Sunday, May 20, 2012

Capacitor Input Filter : Part1

       The block schematic of capacitor input filter is shown in the Fig. 1. Looking from the rectifier side the first element in filter is a capacitor.
Fig. 1

1.1 Operation of the Filter with Half Wave Rectifier
       The Fig. 2 shows a half wave rectifier with a capacitor input filter. The filter uses a single capacitor connected in parallel with the load, represented by the resistance. In order to minimize the ripple in the output, the capacitor C used in the filter circuit is quite large, of the order of tens of microfarads. The half wave rectifier is considered to explain the principle of operation and then the concept is applied to a full wave rectifier.
Fig. 2  Operation of capacitor input filter

       During the positive quarter cycle of the input signal es, the diode is forward biased. This charges the capacitor C to peak value of input i.e Esm. Practically the capacitor C charges to ( Esm - 0.7) V, due to diode forward voltage drop. This initial charging happens only once, immediately when the power is turned on.
       When the input starts decreasing below its peak value, the capacitor remains charged at  Esm and the ideal diode gets reverse biased. This is because the capacitor voltage which is cathode voltage of diode becomes more positive than anode. So during the entire negative half cycle and some part of the next positive half cycle, capacitor discharges through RL as shown in the Fig. 3.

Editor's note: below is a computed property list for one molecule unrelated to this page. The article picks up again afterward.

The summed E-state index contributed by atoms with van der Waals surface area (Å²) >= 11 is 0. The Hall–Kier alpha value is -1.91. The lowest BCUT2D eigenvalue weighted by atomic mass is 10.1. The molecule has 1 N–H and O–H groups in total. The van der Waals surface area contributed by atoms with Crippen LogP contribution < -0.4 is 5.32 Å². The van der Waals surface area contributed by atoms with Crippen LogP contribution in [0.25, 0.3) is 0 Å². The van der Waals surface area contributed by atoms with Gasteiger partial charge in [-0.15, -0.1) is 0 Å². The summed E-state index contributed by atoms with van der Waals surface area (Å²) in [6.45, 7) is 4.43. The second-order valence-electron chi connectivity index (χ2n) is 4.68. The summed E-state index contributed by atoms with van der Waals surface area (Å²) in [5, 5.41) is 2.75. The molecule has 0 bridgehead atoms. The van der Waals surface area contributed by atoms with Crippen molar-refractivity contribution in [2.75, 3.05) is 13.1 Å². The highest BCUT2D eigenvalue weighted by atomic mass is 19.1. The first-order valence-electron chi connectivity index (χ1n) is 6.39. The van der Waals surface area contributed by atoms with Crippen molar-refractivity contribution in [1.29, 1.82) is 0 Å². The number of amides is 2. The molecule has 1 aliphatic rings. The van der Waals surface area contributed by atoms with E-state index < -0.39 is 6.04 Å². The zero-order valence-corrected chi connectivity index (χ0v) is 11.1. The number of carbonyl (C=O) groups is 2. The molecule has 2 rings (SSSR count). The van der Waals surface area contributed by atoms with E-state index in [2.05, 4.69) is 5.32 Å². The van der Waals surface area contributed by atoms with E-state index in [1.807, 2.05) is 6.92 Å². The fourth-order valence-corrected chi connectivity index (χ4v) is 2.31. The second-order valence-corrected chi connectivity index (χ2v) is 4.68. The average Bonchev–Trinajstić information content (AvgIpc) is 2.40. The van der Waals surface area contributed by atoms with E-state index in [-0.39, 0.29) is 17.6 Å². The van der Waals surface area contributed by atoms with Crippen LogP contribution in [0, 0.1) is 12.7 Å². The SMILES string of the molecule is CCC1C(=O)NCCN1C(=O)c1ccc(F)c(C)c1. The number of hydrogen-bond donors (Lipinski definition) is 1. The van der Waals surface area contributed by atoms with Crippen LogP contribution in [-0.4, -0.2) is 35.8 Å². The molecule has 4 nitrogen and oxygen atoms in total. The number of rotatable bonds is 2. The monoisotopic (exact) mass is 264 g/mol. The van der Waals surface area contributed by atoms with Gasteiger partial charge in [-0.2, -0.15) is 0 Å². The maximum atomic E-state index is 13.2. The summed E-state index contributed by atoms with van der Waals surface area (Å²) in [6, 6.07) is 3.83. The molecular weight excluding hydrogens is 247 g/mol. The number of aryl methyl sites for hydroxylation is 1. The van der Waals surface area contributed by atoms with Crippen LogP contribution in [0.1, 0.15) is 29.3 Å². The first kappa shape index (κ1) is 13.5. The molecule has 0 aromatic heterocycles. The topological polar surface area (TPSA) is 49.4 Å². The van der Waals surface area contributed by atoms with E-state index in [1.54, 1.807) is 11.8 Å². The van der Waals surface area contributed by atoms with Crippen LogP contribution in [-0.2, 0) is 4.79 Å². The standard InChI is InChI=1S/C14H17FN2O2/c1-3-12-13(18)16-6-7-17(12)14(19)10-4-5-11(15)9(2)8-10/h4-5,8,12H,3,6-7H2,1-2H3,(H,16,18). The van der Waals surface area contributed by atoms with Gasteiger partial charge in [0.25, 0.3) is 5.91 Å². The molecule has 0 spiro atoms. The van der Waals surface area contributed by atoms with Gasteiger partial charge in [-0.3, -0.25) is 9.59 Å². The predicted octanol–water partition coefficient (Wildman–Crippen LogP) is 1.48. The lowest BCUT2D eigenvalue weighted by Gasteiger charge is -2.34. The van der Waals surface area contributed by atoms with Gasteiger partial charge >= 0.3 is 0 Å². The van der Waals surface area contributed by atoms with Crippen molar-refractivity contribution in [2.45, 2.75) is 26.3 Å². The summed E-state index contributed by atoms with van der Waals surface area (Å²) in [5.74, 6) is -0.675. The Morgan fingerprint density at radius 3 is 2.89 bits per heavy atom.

Fig. 3  Capacitor discharge through load resistance

       The discharging of capacitor is decided by RL C time constant which is very large and hence capacitor discharges very little from Esm. In the next positive half cycle, when becomes more than capacitor voltage, The diode becomes forward biased and charges the capacitor C back to. This is shown in the Fig. 4.
Fig. 4  Capacitor starts charging again

       The capacitor starts charging at point B where eexceeds the capacitor voltage which is slightly less than Esm. So from B onwards the capacitor starts charging again and gets charged to. The discharging of the capacitor is from A to B.
       The capacitor voltage is same as the output voltage as it is parallel with RL. It can be seen that the diode conducts only from point B till capacitor gets charged back to. Thus diode conducts only for part of the positive half cycle. From point A to B, the diode remains nonconducting and conducts only for the period from B to C. This is shown in the Fig. 5.]
Fig. 5  Diode conducts only for part of positive cycle

       When the diode is nonconducting the capacitor supplies the load current. As the time required by the capacitor is very small to charge while its discharging time constant is very large, the ripple in the output gets reduced considerably.

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